(Last Updated on : 28-01-2009)
At a point of time in the past, India would have been a French Colony. After the decline of the mighty Vijayanagara Empire in 1565, South India became the hunting-ground of European adventurers. The enlightened Mughal Emperor Akbar - a contemporary of Queen Elizabeth -1 who gave a charter only for trading to the East India Company - also could not extend his expire to the whole of the south. Following the Portuguese, the Dutch, the English and the French adventurers started arriving in India.
Watching the English establish the East India Company, the French followed the same. The French formed a trading company and in 1668 established a factory in Surat. India was in a state of turmoil. Neither the Mughal emperor, nor the Marathas were able to establish their supremacy in the South..The Nayakas of Madurai (15th to early 18th century A.D.), formerly vassals of Vijayanagar who declared independence with the decline of Vijayanagar, failed to pay attention to the coastal areas and as a result the Portuguese, the Danes, the Dutch, the French and the English easily established themselves and they played the native rulers one against the other.
Conficts between the foreign empires began to errupt resulting in the driving out of the Danes and the Dutch. Francis Martin recovered Pondicherry on February 1st, 1701 from the Dutch and built a fort there, though it was not comparable to the Fort St. George of die English in Madras. The town of Pondicherry had four gates - Chennai gate, Villianathur and Vazhudavur gates and Koodalur (Cuddalore) gates. Later, the French started eying Fort St. George in Madras and Fort St. David in Cuddalore.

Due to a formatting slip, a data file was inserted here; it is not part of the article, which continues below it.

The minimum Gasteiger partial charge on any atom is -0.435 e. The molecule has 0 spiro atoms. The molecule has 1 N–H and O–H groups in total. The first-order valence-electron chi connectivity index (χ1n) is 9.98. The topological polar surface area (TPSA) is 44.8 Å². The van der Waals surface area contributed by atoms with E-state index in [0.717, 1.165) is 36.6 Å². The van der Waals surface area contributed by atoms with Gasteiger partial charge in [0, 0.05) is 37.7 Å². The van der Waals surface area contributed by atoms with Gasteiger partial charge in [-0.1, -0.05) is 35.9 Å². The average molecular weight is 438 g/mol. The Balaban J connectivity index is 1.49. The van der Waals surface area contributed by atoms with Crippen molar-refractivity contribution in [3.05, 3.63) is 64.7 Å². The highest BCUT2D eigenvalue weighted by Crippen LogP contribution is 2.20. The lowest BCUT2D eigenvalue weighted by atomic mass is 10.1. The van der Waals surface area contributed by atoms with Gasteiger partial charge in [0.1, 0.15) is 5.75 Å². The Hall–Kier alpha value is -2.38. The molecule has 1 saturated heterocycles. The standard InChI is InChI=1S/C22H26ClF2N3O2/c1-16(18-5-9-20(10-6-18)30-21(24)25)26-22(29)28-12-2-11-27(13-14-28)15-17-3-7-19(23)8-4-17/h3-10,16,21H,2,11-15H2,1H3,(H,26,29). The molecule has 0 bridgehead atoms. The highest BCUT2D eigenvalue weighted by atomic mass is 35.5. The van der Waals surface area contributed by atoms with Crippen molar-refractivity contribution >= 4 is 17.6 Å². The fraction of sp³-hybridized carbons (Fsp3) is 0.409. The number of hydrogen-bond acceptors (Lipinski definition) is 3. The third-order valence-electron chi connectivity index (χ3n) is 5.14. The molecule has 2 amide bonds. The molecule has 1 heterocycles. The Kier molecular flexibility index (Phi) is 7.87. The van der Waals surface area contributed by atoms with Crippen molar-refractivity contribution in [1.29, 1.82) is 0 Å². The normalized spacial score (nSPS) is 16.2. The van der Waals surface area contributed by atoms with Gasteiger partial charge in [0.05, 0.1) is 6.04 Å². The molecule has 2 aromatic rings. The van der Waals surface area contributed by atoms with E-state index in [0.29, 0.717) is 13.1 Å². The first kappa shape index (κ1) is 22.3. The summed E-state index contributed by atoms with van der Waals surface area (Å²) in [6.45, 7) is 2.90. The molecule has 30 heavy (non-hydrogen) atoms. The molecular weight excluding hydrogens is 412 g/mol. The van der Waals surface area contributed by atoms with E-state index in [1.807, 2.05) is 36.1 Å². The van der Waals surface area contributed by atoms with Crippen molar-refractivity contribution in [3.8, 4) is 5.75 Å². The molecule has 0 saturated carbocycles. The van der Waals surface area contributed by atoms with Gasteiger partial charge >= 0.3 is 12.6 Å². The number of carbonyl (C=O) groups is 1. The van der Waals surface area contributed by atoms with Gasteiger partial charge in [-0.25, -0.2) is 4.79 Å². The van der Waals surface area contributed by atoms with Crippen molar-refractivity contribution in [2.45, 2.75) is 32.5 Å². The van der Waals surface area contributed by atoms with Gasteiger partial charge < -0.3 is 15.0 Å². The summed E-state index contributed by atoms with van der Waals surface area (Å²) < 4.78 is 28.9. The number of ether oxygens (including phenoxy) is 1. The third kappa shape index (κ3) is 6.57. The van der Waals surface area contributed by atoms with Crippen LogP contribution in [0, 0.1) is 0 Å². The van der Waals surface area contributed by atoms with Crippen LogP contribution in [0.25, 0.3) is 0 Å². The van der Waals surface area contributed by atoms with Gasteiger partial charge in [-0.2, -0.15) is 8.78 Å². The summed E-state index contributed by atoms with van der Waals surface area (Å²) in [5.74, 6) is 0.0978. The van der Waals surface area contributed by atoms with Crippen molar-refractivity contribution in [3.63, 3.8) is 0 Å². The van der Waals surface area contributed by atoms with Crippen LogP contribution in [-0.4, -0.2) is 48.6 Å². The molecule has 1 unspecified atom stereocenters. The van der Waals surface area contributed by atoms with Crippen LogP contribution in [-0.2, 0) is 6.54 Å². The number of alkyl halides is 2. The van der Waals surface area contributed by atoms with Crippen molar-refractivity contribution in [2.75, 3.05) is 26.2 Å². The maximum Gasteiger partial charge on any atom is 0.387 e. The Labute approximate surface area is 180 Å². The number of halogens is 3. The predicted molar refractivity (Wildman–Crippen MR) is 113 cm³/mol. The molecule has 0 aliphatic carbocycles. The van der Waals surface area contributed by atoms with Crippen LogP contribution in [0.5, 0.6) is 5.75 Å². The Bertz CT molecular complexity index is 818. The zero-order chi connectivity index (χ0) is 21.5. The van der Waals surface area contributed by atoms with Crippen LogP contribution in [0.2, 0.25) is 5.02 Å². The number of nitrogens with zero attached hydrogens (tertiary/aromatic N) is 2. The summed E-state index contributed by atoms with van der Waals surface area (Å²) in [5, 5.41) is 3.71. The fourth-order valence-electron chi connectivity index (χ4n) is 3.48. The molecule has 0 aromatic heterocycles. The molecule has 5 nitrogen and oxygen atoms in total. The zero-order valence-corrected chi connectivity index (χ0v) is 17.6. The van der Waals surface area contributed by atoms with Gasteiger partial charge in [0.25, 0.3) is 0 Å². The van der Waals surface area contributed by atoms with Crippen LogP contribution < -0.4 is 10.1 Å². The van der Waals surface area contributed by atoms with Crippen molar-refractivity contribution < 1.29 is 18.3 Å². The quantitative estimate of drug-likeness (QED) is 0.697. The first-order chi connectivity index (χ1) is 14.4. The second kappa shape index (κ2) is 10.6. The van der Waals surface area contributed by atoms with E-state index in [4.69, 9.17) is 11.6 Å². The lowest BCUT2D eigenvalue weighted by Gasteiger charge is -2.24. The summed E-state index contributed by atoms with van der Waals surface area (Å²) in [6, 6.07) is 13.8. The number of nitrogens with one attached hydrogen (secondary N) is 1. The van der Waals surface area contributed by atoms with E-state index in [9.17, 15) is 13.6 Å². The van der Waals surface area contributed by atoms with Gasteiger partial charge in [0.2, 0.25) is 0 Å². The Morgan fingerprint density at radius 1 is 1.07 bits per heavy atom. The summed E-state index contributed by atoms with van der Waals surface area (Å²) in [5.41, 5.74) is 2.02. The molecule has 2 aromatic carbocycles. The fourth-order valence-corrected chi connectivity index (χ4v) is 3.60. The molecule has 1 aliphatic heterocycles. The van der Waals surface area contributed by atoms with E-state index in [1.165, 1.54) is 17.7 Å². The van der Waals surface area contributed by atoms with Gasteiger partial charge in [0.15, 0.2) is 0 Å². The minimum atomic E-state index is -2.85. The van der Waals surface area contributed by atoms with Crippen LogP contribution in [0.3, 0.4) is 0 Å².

The French also acquired Karaikal - a compact territory on the east coast about a hundred and odd kilometers from Pondicherry surrounded by the Tanjavur district of Tamil Nadu not far away from the Danish settlement of Tranquebar or Tarangambadi - from the Raja of Tanjavur. In 1746, when Fatteh Singh sought the help of Dupleix to remove Pratap Singh from the throne and offered Devikottai, Dupleix refused stating that they were already spending a lot of money to retain Karaikal. The English tried to take Karaikal in 1746 with the help of the Raja of Tanjavur, but Dupleix repelled this attempt.
Meanwhile, the French accomplished themselves in Mahe (Maye Mandalam) a small town on the west coast near Tellicherry, Yanam, a small fort and village near Kakinada in Andhra, and Chandranagore, an important place for the French on the Ganges, surrounded by Bengal where Dupleix himself spent long years before becoming the Governor of Pondicherry. While Chandranagore merged with the rest of India, Pondicherry, Karaikal, Mahe and Yanam together remained a French Territory with Pondicherry as the headquarters.
Joseph Francis Dupleix finally attacked and captured Fort St. George in Madras on September 21st, 1746. The French flag was hoisted and there was a grand celebration in Pondicherry. The English made an attempt to capture Pondicherry in 1768 and failed. India would have gone French because French supremacy was well established. However fate willed otherwise because it was all decided in Europe among the warring English, French, and Spanish. It was decided by the Treaty of Aix -La-Chapelle (now known as Aachen a town in Germany) between the French and English that Chennai should be restored to the English (in preference to Louisville in Canada to the French) and the French should withdraw to Pondicherry.
Dupleix was upset with this and so he decided to help the local rulers fight against the English, but was finally confined to Pondicherry by Clive with the Treaty of Paris. Although India achieved Independence in 1947, the French did not give up Pondicherry easily. After a lot of wrangle, of course without any military action the French transfered their power to India on November 1st, 1954 and the de jure transfer on August 16th, 1962. Jawaharlal Nehru wanted Pondicherry (Puducheri or Puduke in Tamil and Pondicherry in French) to be 'a Window on France'. Therefore even after the French left the Indian land, their culture and architecture was preserved.
Pondicherry, although a ministate now, has French, Tamil, Malayalam (Mahe) and Telugu (Yanam) as official languages, of course apart from English. It has the distinction of housing Sri Aurobindo Ghose, an I.C.S. turned freedom fighter, his French disciple Madame Mirra Alfassa, the Mother who had created the concept and founded 'Auroville' and the freedom -fighting Tamil Poet, Sri Subramanya Bharati.